Mobility assistance: Durable medical equipment providers are calling on Congress to delay by one year a Medicare wheelchair policy set to go into effect Jan. 1. Under the new policy, government will reimburse providers through rental payments over the first 13 months a patient has a power wheelchair. However, industry groups say they can’t obtain the necessary financing to transition to this change because of the recession. Forty-four House members supported the delay in a letter earlier this year.
In the year 2011: Record health IT spending, significant benefit changes and quality-focused payment models will be the top healthcare trends to watch for next year, according to a new report from PricewaterhouseCoopers’s Health Research Institute.

Progressive group outlines ACO recs: The left-leaning Center for American Progress issued policy recommendations on accountable care organizations (ACOs), boosted by the reform law. The center echoed the Medicare payment advisory body’s concerns that ACOs might receive the same public backlash experienced by managed care organizations in the 1990s. http://bit.ly/fwyL6Q

For next Congress: House Democratic leaders are trying to drum up support for a bill that would give the Food and Drug Administration more power to monitor drugs produced overseas. http://bit.ly/esOc6R

HHS planning: The department released its semiannual regulatory agenda on Monday.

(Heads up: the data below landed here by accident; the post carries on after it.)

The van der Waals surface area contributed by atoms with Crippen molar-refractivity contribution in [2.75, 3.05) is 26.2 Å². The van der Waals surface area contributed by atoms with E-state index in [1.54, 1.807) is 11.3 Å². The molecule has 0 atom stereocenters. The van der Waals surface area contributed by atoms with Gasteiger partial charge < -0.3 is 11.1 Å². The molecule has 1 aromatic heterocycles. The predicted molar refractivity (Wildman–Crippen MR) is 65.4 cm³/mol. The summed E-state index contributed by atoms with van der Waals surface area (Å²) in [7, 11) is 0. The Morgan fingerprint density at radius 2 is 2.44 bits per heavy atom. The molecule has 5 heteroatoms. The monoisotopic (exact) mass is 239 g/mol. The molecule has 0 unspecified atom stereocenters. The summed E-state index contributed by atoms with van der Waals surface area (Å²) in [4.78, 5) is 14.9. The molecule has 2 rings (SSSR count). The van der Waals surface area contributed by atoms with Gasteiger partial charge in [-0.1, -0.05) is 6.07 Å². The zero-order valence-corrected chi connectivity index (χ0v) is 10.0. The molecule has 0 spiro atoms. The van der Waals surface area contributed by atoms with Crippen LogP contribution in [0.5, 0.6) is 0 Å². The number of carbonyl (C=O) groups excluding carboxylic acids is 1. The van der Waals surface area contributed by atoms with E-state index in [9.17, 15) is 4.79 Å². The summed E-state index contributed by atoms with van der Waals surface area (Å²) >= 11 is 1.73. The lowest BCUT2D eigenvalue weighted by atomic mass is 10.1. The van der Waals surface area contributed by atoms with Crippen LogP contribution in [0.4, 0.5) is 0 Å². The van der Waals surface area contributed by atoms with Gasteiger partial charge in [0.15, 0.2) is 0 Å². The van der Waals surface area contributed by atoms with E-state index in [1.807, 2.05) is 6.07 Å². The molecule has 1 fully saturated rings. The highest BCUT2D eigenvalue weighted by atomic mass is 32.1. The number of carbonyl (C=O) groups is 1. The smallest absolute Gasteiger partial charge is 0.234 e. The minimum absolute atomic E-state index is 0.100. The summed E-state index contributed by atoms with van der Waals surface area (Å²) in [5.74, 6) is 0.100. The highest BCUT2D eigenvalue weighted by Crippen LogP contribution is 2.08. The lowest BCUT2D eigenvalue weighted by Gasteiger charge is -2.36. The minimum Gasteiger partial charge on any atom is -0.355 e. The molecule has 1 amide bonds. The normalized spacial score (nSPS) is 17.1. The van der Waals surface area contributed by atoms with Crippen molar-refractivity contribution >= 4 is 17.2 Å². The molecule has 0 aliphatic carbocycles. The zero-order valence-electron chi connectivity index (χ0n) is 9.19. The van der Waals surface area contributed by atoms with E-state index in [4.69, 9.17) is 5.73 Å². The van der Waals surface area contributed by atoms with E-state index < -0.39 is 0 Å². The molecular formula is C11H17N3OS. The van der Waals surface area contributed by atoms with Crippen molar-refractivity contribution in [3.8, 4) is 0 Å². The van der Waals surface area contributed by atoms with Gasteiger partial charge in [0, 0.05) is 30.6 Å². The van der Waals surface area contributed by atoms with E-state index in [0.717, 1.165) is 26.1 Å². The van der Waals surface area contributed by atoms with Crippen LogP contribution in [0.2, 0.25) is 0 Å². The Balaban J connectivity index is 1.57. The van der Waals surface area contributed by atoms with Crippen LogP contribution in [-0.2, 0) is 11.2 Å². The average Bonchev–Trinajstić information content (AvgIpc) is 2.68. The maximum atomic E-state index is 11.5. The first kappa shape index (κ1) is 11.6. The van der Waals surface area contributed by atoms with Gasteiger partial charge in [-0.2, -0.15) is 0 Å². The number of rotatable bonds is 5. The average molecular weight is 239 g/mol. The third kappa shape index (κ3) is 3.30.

Wasteful health costs: Sen. Tom CoburnTom CoburnWill Trump back women’s museum? Don't roll back ban on earmarks Ryan calls out GOP in anti-poverty fight MORE’s (R-Okla.) annual list of wasteful government spending included $35 million in Medicare funds paid to “phantom” medical clinics.

On the agenda for Tuesday:

CR vote in the morning: The Senate is expected to take a cloture vote Tuesday morning on a bill that would keep the government funded at current levels until March 4. The current three-day CR expires Tuesday.

Reform law announcement: Sebelius will host a press conference Tuesday morning with an announcement “regarding efforts to bring unprecedented transparency and accountability to the health insurance market.” Jay Angoff, director of the Office of Consumer Information and Insurance Oversight, will also attend. 

Food safety almost done: The House might vote as early as Tuesday on a food-safety bill for the third time, but this time the legislation will go directly to the president. The Senate already approved the bill over the weekend.

Around the Web:

The Pentagon healthcare plan doesn’t cover treatment for brain injuries, NPR reports. http://n.pr/fKW15s

The Wall Street Journal looks at existing ACOs. http://on.wsj.com/ebwqjQ

Massachusetts, which has a statewide individual mandate, proposes a higher penalty for residents who don’t have health insurance, Business Insurance reports. http://bit.ly/g7Q4Sr

Medicare’s prescription drug plan will likely survive Republican repeal and replace efforts, Atlantic Information Services reports. http://bit.ly/gjNGZ5

States’ implementation of the reform law rolls on, PBS reports. http://to.pbs.org/eB0LYe


Please let us know:

Julian Pecquet: jpecquet@thehill.com / 202-628-8527

Jason Millman: jmillman@thehill.com / 202-628-8351